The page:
Photo by P.J. Perea
Pink Lady Apple
Five ways to improve mast production
Producing fruit and nuts requires a lot of time and energy, so anything a landowner can do to make the process easier can only enhance the quality and quantity of mast released for wildlife. Tree enhancements are not expensive. They benefit the health of the tree and make trees more attractive to and beneficial for hungry wildlife.
Here are five ways to improve the mast production in your fruit and nut plantings:
1. Reduce competition for light
Sunlight is the battery that powers the tree. Reduced sunlight may mean the tree only has enough energy to sustain itself and may not produce fruit. Look at the canopy above and around the tree to see if shadows or branches are reducing the amount of sunlight reaching the leaves. Remove overhanging branches from competing trees and prune dead branches off fruit trees. When planting fruit trees, plant at least 20 feet apart to leave room for the canopies.
2. Reduce competition for nutrients
A tree’s health dictates whether it will invest the time and energy to produce seeds or fruit. Below the soil surface, plant roots are in a constant battle to harness water and nutrients for photosynthetic sugar production.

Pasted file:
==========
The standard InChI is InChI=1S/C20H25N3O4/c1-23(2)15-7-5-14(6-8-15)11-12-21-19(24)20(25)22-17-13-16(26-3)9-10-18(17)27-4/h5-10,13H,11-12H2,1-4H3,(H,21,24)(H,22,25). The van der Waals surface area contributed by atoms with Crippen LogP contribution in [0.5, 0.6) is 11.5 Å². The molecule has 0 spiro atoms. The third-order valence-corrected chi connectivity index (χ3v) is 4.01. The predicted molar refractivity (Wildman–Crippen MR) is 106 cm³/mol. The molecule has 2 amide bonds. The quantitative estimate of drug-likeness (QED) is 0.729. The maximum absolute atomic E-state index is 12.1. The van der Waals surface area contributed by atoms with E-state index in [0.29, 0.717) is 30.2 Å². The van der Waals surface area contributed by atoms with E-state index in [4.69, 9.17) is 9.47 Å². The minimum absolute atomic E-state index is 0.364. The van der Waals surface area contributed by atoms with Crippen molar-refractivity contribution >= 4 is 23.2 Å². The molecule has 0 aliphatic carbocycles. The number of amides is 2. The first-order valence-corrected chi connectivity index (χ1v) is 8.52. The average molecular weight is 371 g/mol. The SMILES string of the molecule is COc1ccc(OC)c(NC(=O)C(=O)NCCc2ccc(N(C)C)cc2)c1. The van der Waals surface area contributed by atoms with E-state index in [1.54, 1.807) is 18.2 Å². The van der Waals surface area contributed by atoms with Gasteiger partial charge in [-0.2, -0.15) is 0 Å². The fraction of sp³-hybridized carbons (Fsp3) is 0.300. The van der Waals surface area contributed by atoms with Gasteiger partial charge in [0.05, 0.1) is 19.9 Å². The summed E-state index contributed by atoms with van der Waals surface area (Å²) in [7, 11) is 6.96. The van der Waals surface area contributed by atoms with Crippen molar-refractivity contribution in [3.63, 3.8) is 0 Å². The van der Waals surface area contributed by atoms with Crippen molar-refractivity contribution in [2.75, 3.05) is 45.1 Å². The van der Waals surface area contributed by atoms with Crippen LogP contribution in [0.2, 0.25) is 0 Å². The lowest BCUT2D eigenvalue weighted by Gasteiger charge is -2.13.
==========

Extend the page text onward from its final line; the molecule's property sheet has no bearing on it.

Excessive competition from weeds, trees and brush can sap nutrients and water away from mast producing trees. Clear or treat brush, weeds and saplings growing in the drip line beneath the tree. Install weed mats after weed treatment. The mats allow water and nutrients to pass through while suppressing weeds.
3. Watch for signs of disease and pests
Visit your wildlife orchard regularly. Take note of any signs of stress such as leaf wilt, fungus, leaf loss, rot, as well as animal and insect damage to trunk, bark and branches. It doesn’t take long for a disease or pest to injure or kill a tree. Shelter young trees in tree tubes to prevent chewing and rubbing by mammals and enhance growth and mast production.
Photo by P.J. Perea
Proper ferlizing is crucial to increasing your fruit yield
4. Feed the tree
Trees need nutrients and minerals to spur trunk and limb growth and create seeds for fruits and nuts. Each tree has different needs depending on its age, size and type. Consult with your local nursery, cooperative extension or Natural Resources Conservation Service office for specific recommendations.
NWTF’s OutdoorDealHound.com offers slow-release fertilizer packs for planting and long-term maintenance. NWTF program partner Mossy Oak offers Tree-Paks, a 5-10-5-formulation fertilizer specifically for fruit and mast trees.
5. Quench the thirst
Lack of moisture can be just as much of a problem as lack of nutrients. Water is necessary for all functions from photosynthesis to leaf, branch and fruit production. Trees stressed by lack of moisture prioritize water to survival over fruit and mast production. Conserve moisture by mulching trees at least 3 feet around the trunk or supplement water using a drip irrigation system. — P.J. Perea